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ACA is frequently called on for on-air media interviews and quoted in leading publications such as The Hill, Bloomberg, The Wall Street Journal. Below are recent articles where ACA was quoted.


  • Goldstein on Gelt Show (December 25, 2017)

    Will Taxes Change for American Citizens Abroad?



  • International Investment (December 3, 2017)

US expat groups vow to continue fight to end citizenship-based tax regime, repeal FATCA

“tax reform – without RBT [a proposal to change the US to a residence-based rather than citizenship-based taxation model] – is not done until the House and Senate work out the differences in the two versions of the bill”.



  • International Investment (November 29, 2017)

Royal bride-to-be Meghan Markle’s US citizenship intrigues tax experts 

"Charles Bruce, a Switzerland-based American tax lawyer with Bonnard Lawson-Lausanne who also represents the American Citizens Abroad as its legal counsel,  says his advice to any American about to marry into a wealthy non-American family also would be to get the best advice possible as soon as possible – and then, to get an equally good second opinion."



  • International Investment (November 29, 2017)

US expat groups urge pressure on DC lawmakers as tax reform vote nears

"American Citizens Abroad sent its latest statement on the matter – about which it has been actively campaigning for months – to the Senate, formally informing its members that “a revenue-neutral, tight-against-abuse, harmful-to-no-one approach to residency based taxation” could be easily added to the tax reform legislation."



  • PoliticoPro (November 24, 2017)

U.S. expats may be out of luck in tax reform 

"One group representing U.S. expatriates, American Citizens Abroad, is pushing a bill that wouldn't reduce federal revenue by changing to RBT. The current citizen-based taxation only raises about $5 billion to $8 billion annually.”



  • The Times of Israel (November 22, 2017)

Residency-based taxation: Americans living in Israel may soon see benefits

"For many years, the persistent call for change in the taxation of American corporations and individuals abroad has gone unanswered. However, the current US administration’s actions suggest the very real possibility of new tax rules, sooner rather than later. Indeed, assuming no major legislative disturbance or some catastrophe, such as a Russian-related scandal or open conflict with North Korea, some are predicting new tax rules before the end of this year. For American citizens living in Israel, this would mean relief from onerous compliance requirements and potential penalties that can lead to financial ruin."



  • International Investment (November 17, 2017) 

Hopes for change to US citizenship-based regime still alive, campaigners say 

"Marylouise Serrato, executive director of the American Citizens Abroad, said today that although residence-based taxation (RBT) isn’t currently mentioned in the bill that was approved yesterday, “there is still movement on RBT, and  [still] time for its inclusion” in the final draft. The matter, for example, could also be brought up later on, including during debate on the Senate floor.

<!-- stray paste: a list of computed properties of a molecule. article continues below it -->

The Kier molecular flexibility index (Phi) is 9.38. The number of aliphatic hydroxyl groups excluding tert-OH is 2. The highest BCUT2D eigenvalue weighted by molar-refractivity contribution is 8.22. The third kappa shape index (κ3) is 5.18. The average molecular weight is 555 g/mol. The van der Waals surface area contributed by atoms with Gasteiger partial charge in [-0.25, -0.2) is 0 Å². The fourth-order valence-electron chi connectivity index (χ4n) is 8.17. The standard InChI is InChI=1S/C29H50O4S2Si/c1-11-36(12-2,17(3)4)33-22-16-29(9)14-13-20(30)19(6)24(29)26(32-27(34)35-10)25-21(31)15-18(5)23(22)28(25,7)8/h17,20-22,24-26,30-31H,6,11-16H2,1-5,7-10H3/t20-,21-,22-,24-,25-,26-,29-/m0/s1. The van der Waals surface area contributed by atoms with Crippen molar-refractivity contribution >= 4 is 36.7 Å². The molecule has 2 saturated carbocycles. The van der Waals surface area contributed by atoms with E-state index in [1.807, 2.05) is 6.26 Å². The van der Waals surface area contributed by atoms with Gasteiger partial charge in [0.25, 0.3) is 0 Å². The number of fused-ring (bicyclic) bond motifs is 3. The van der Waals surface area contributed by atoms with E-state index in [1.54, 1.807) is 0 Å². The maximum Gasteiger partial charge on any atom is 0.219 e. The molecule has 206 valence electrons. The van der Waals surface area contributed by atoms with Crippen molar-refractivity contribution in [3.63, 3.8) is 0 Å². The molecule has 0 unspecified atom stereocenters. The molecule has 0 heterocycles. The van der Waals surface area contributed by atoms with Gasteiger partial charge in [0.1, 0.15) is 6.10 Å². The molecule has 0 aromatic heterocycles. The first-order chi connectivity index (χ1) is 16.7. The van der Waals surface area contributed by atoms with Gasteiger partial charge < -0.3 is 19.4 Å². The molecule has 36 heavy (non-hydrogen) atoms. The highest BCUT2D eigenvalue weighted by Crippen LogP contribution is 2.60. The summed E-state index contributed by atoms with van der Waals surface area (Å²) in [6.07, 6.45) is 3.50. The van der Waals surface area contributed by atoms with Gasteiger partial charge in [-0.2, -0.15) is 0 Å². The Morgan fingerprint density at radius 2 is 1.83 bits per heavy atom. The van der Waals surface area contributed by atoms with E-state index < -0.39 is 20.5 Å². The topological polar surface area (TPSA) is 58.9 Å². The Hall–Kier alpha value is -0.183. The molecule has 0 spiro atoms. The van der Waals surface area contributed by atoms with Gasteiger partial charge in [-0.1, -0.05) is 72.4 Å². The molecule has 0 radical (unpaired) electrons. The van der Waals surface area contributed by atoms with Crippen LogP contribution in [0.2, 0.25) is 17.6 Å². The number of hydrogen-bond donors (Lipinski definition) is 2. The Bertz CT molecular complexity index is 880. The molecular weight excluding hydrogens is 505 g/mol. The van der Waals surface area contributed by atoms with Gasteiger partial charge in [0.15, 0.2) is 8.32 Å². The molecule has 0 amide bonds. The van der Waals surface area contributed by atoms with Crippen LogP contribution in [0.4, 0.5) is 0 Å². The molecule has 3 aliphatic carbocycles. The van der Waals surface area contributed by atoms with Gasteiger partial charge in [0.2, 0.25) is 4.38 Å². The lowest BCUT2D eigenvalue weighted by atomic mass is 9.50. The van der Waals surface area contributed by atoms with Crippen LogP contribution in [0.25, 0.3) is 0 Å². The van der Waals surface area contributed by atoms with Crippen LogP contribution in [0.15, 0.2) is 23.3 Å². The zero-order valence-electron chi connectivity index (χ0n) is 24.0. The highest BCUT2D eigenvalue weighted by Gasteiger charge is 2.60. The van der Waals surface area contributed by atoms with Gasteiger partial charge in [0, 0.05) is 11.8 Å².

“ACA remains hopeful, and we are busy working offices in the Senate, Joint Committee on Taxation (JCT), etc., where we have interested parties,” she added."



  •  Financial Post (November 7, 2017) 

Congress is considering giving Americans in Canada an incredible tax break

"The U.S. Congress has been mulling changes in the way American individuals abroad are taxed by shifting from a citizen-based income-tax system to a residence-based system that would only tax people on the income they earn in the U.S. Americans abroad would no longer be taxed on worldwide income simply because they are U.S. citizens; they would only have to pay tax to the country where they live.

This change would align U.S. rules with that of just about every other country in the world, except Eritrea."



  •  International Investment (November 7, 2017)

Residence-based tax regime ‘would be revenue-neutral’ for US: research

"Today, Marylouise Serrato, executive director of the American Citizens Abroad, said that although the organisation and its advisers had “thought for some time” that a residence-based tax system  need not cost the US Treasury anything in the way of lost revenues, “we are very pleased to have this confirmed”."



  •  International Investment (November 3, 2017)

US expats’ fingers still crossed as first draft of tax reform bill doesn’t address overseas individuals

“The good news is that the game is [still] on,” the American Citizens Abroad said yesterday, after the House of Representatives unveiled the first draft of the long-awaited Republican tax reform bill –which said nothing one way or other about the taxation of individual Americans who don’t reside in the US.



  •  Expat Briefing (November 2, 2017)

US Passports Won't Be Seized For FBAR Violations: ACA

Americans and prospective US citizens will not lose their right to a US passport for incurring significant penalties for failing to declare a foreign bank account to the Internal Revenue Service, a taxpayer lobby group has said.



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